Wednesday Writing Word: Anadiplosis

Anadiplosis

/ˌænədɪˈploʊsɪs/  |  AN-uh-dih-PLO-sis

 

Anadiplosis is the repetition of a clause or sentence’s final word(s) at the beginning of the clause or sentence that follows it.  Often strung together to emphasize a linear progression (think Yoda’s mantra, “Fear leads to angerAnger leads to hateHate leads to suffering.”).  With a little reflexivity, it can also set up chiasmus or antimetabole.

 

Other examples:

  • I hate the slog; the slog is awful.  Awful things are no goodgood things are much better.
  • He entered the house, and the house had many rooms, but the rooms were full of boxes, the boxes were stuffed with notes, the notes contained a warning, and that warning read “Beware the slog.”

 

Anadiplosis.  Use it.

 

Bene scribete.

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Wednesday Writing Word: Metonym

Metonym

/ˈmɛtənɪm/  |  MET-uh-nim

 

Metonymy is the metaphorical referral to something by the name of something closely related to it.  Typically used for poetic symbolism, it’s more often seen in established examples than it is in unique cases.  For my fellow Game of Thrones fans, “The Iron Throne” is an often-used metonym for the rulership of Westeros.

 

Other examples:

  • The slog can drive a writer to the bottle.  [Referring to drinking alcoholic beverages]
  • Lo slog, das slogel slog – in any tongue the slog is still the slog.  [Referring to a language]

 

Metonymy.  Use it.

 

Bene scribete.
 


 

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Wednesday Writing Word: Chiasmus

Chiasmus

/kaɪˈæzməs/  |  kye-AZ-muss

 

This is a fun one. Chiasmus occurs when parallel phrases/clauses are syntactically or semantically inverted.  It can be as simple as reversing parts of speech (such as the order of a verb and its adverb), or it can set up statements with poetic symmetry.  Probably better explained by showing than telling.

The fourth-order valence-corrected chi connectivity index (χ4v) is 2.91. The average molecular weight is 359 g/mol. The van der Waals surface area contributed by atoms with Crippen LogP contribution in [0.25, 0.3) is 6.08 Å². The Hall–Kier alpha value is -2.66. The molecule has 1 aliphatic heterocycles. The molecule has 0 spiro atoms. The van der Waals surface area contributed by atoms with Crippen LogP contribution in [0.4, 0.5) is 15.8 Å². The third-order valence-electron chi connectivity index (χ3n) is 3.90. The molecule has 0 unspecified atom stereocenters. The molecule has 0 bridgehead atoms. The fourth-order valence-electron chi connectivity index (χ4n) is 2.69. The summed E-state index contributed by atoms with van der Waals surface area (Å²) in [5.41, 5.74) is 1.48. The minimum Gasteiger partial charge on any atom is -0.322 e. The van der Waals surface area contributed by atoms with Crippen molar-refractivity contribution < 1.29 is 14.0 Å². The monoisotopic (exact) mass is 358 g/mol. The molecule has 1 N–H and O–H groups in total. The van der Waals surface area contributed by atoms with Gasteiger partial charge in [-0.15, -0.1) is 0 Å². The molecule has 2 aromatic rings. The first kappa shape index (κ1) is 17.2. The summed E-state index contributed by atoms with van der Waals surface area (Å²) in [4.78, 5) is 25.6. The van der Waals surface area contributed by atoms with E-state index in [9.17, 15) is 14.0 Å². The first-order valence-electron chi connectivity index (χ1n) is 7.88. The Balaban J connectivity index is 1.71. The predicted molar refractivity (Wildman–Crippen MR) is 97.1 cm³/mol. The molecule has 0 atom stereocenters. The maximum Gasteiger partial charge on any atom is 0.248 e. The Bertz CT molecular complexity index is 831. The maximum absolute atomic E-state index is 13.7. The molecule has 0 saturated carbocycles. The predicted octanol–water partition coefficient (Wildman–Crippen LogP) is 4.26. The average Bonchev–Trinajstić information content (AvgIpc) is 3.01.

Examples:

  • I hate that the slog exists, and what it does I despise.
  • I wish that the slog would suddenly disappear and die horribly.
  • From a muse you get inspiration; you only get inhibition from the slog.
  • The slog is stupid like a rock, but like a boulder it can crush you.

 

Chiasmus.  Use it.

 

Bene scribete.
 


 

(Want to win a free signed copy of The Amber Ring?  Check the link for details.  No entrants yet, so the odds are sitting at 100%!)

 

Wednesday Writing Word: Metanoia

Metanoia

ˌmɛtəˈnɔɪə  |  met-uh-NOY-uh

 

Metanoia, as a rhetoric device, is following up a statement with another of similar sentiment but contrasting severity.  When strengthening the original idea, it can be used as a clarifier or an escalating gradient; when softening it, it can create a mild recanting or a dramatic understatement.

 

Examples:

  • I fear that the slog is going to hinder me – that it’s going to smoother my brain, dull my senses, and rip the joy out of everything I do.
  • The slog is the absolute worst.  It’s just…really not my favorite thing, you know?

 

Metanoia.  Use it.

 

Bene scribete.

Wednesday Writing Word: Epanalepsis

Epanalepsis

/ˌɛpənəˈlɛpsɪs/  |  EP-ah-nuh-LEP-sis

 

Epanalepsis is the repetition of a sentence’s (or occasionally clause’s) first word or phrase at its end.  Used for a particular sort of poetic emphasis, it can sound pretty awkward if not done carefully.

 

Examples:

  • Wretched is the slog, for its intentions are wretched.
  • You must be wary of the slog‘s embrace; it is cruel yet inviting, and of its allure you must be wary.

 

Epanalepsis.  Use it.

 

Bene scribete.

Wednesday Writing Word: Polyseme

Polyseme

/ˈpɒliˌsim/  |  PAUL-ee-seem

 

Polysemy is the semantic relation among identical words of affiliated or derived meaning.   A polyseme can be as simple as a word with multiple similar contexts (mattress pad / paw pad / mouse pad), but they are more interesting and useful when they cross part-of-speech borders.  If we say “He will bat the bat with a bat,” bat (swat) and bat (baseball) are polysemes, whereas they are merely homonyms with bat (animal).

 

Other examples:

 

Polysemy.  Use it.

 

Bene scribete.